Games and panels at PAX East
Stuff your Criticism, I want a review!
Do video games get reviews, or criticisms? What’s the difference? This panel, hosted by a number of editors from The Escapist, Ars Technica, and the Boston Phoenix, among others, focused on the distinction between the two types of writing. A review, it seems, is focused on a product and potentially convincing a reader to buy something or not. A criticism, the panelists argued, is a piece written with a much deeper intent — to truly understand the game and communicate a particular experience to the reader. A review might be something you read before playing a game, and a criticism something afterwards. Reviews give you a comprehensive view, while a criticism is more on an in depth snapshot. Which is more effective and useful for the reader? That’s for you to decide.
Chiptunes! From the square wave to the stage
Chiptunes, the type of music created using chips from a variety of old gaming systems, have risen in popularity over the past couple of decades. Daniel Behrens (aka Danimal Cannon, or the guitarist of Metroid Metal), explained the phenomenon during this panel, and how to get into composing chiptunes yourself.
“Chiptunes is not a genre,” he stressed. In the same way a piano isn’t a genre, chiptunes are just a vehicle for a variety of genres from jazz to dubstep. That said, however, some genres do exist only in chiptunes, such as “hyper-melodic,” which has astonishingly fast melodic lines, and “chipthrash,” which “sounds like the biggest pile of noise ever,” Cannon said.
Chiptunes come in a variety of flavors depending on the chip used to create them — popular choices include the chips from the NES, Atari, Genesis, Gameboy, and Commodore 64, among others. While the learning curve for chiptunes can be very steep, it’s worth it, Behrens said, because it is both rewarding and very cheap.
The fact that chiptunes offer a limited amount of notes to work with, Behrens claimed, is just fuel for imagination. Harkening back to the theme of the keynote address, “Having restrictions in art forces you to be creative,” he said, unlimited options are stifling.
Looking to get into chiptunes? Cannon recommends a lot of listening and careful study of pieces you like, along with prodigious use of Google. He encouraged beginners to explore forums and ask questions, and to read the manuals for the chiptunes software. Some of the websites he recommended for listening and exploring chiptunes are chipmusic.org, noisechannel.org, netlabels.org, bandcamp.com, and snesmusic.org
N00dz or GTFO! Harassment in online gaming
Harassment in online games is more common than most gamers are comfortable admitting — and most don’t like to talk about it at all. This panel focused on the continual harassment of women on Xbox Live, and the hostile gaming environment it can create.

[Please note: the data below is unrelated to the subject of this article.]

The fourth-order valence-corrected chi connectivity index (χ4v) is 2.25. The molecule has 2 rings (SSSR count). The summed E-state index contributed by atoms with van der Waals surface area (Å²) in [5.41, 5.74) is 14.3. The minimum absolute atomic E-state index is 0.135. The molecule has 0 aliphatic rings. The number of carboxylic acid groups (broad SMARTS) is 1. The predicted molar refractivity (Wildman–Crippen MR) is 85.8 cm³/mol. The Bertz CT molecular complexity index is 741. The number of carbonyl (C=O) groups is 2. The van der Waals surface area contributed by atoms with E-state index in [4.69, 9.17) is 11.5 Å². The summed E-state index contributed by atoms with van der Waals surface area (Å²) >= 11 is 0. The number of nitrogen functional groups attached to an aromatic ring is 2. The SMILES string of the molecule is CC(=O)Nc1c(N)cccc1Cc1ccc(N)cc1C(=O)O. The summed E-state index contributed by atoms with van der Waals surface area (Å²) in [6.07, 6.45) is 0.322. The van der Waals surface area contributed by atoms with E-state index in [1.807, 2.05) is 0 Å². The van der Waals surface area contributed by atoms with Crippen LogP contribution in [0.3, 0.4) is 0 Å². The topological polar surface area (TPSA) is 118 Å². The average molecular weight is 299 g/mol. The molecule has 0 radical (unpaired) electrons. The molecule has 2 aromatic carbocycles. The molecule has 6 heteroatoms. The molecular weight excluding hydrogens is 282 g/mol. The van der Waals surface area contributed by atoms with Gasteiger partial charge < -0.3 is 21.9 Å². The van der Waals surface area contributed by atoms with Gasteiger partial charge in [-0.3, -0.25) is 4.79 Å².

Throughout the entire talk, a PowerPoint played in the background displaying a number of vulgar messages that the panelists had received over their time gaming online. Despite the incredibly offensive nature of the remarks, they laughed it off.
The panelists emphasized that one did not need to “feed the trolls” to get harassed on the Internet. We saw a video intentionally made to look like it was the 1950s of a woman in an old fashioned dress who expressed the desire to play video games after cleaning up in the kitchen. A male narrator guided her through the steps of setting up an Xbox live account, chastising her when she entered her name as “Doris.”
“Don’t choose a distracting name!” the narrator scolded. He proceeded to tell her not to choose a distracting avatar when she selected a character with a skirt, and also not to distract other players with her voice by using a headset. When male players hear her voice and recognize her as a woman, he explained, it activates “The Stupid,” which would just cause problems for everyone. A show of hands in the audience demonstrated that many women had similar experiences online, and had stopped playing Xbox live as a result.
Two of the panelists run their own websites displaying some of the negative encounters they’ve had online — http://www.notinthekitchenanymore.com/ and http://fatuglyorslutty.com/. The site has proved a useful tool to facilitate discussion, they said, and a number of women have written in to them to say that they found the site helpful because they had thought that “they were the only one” getting harassed.